• For detailed information on military benefits, it is recommended to contact a VA regional office.
    Division of property/assets: In both military and civilian divorces, the property-division rules are the same. California follows community property laws, where assets and debts acquired during the marriage are divided equally. Other properties or assets bought before marriage or inherited are considered as “separate property”, which can be retained by the respective spouse. If the couple cannot agree on property division, the court will intervene, which can lead to delays in the process.

Role of Military Divorce Lawyers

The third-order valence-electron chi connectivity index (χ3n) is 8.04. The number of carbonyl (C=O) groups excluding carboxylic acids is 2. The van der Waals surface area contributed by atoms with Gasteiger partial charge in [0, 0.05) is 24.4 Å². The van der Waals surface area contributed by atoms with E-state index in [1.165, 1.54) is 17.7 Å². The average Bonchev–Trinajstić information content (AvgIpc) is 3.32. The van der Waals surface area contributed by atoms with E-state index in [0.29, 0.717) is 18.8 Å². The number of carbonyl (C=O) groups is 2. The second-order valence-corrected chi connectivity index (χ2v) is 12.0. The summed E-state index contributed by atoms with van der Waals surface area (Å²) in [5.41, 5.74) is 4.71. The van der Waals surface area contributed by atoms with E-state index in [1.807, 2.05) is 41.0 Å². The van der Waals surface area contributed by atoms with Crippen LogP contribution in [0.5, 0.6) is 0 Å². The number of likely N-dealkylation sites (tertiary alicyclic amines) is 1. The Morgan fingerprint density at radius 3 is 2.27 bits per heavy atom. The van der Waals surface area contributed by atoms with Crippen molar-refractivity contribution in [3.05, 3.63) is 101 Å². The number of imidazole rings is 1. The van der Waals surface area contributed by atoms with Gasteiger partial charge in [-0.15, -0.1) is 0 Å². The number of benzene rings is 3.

A military divorce lawyer serves as an advocate and guide, representing the best interests of their military client. From providing emotional support to protecting a service person’s legal rights, a military divorce lawyer can be invaluable.

They are experts and possess in-depth knowledge of federal and state laws that apply specifically to military divorces. Here are few important aspects that the military lawyer should know:

  • Military pensions/benefits: They should be able to discuss the intricacies of dividing military pensions and retirement benefits, including the USFSPA and the Defense Finance and Accounting Service (DFAS).
  • Deployment/custody matters: They must explore the challenges associated with deployments, their impact on child custody, and visitation arrangements, as well as the importance of creating comprehensive parenting plans.
  • Residency/jurisdiction issues: They must explain the complexities of determining jurisdiction in military divorces, considering factors such as the domicile of the military member and the state’s legal requirements.